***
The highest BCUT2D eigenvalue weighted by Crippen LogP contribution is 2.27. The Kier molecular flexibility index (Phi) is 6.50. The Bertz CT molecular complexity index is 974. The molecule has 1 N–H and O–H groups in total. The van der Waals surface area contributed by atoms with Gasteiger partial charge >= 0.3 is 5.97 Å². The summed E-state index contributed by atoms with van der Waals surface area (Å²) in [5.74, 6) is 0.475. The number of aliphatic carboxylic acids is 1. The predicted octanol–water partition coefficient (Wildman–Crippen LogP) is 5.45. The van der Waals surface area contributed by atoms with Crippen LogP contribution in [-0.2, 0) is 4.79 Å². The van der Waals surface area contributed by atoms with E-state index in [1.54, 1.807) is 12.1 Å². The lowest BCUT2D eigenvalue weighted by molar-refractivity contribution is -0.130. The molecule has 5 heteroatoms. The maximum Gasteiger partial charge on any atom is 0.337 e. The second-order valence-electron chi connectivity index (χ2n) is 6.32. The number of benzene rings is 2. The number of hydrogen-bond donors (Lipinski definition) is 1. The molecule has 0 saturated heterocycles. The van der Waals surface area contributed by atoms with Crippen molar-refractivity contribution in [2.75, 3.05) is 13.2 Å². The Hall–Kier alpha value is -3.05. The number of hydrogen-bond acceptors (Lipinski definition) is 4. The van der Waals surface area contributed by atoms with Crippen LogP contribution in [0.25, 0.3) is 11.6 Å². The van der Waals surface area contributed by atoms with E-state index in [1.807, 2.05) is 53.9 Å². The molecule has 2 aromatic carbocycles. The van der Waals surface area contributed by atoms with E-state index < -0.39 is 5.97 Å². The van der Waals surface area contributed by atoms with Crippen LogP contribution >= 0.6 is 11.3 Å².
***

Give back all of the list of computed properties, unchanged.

The highest BCUT2D eigenvalue weighted by Crippen LogP contribution is 2.27. The Kier molecular flexibility index (Phi) is 6.50. The Bertz CT molecular complexity index is 974. The molecule has 1 N–H and O–H groups in total. The van der Waals surface area contributed by atoms with Gasteiger partial charge >= 0.3 is 5.97 Å². The summed E-state index contributed by atoms with van der Waals surface area (Å²) in [5.74, 6) is 0.475. The number of aliphatic carboxylic acids is 1. The predicted octanol–water partition coefficient (Wildman–Crippen LogP) is 5.45. The van der Waals surface area contributed by atoms with Crippen LogP contribution in [-0.2, 0) is 4.79 Å². The van der Waals surface area contributed by atoms with E-state index in [1.54, 1.807) is 12.1 Å². The lowest BCUT2D eigenvalue weighted by molar-refractivity contribution is -0.130. The molecule has 5 heteroatoms. The maximum Gasteiger partial charge on any atom is 0.337 e. The second-order valence-electron chi connectivity index (χ2n) is 6.32. The number of benzene rings is 2. The number of hydrogen-bond donors (Lipinski definition) is 1. The molecule has 0 saturated heterocycles. The van der Waals surface area contributed by atoms with Crippen molar-refractivity contribution in [2.75, 3.05) is 13.2 Å². The Hall–Kier alpha value is -3.05. The number of hydrogen-bond acceptors (Lipinski definition) is 4. The van der Waals surface area contributed by atoms with Crippen LogP contribution in [0.25, 0.3) is 11.6 Å². The van der Waals surface area contributed by atoms with E-state index in [1.807, 2.05) is 53.9 Å². The molecule has 2 aromatic carbocycles. The van der Waals surface area contributed by atoms with E-state index < -0.39 is 5.97 Å². The van der Waals surface area contributed by atoms with Crippen LogP contribution >= 0.6 is 11.3 Å².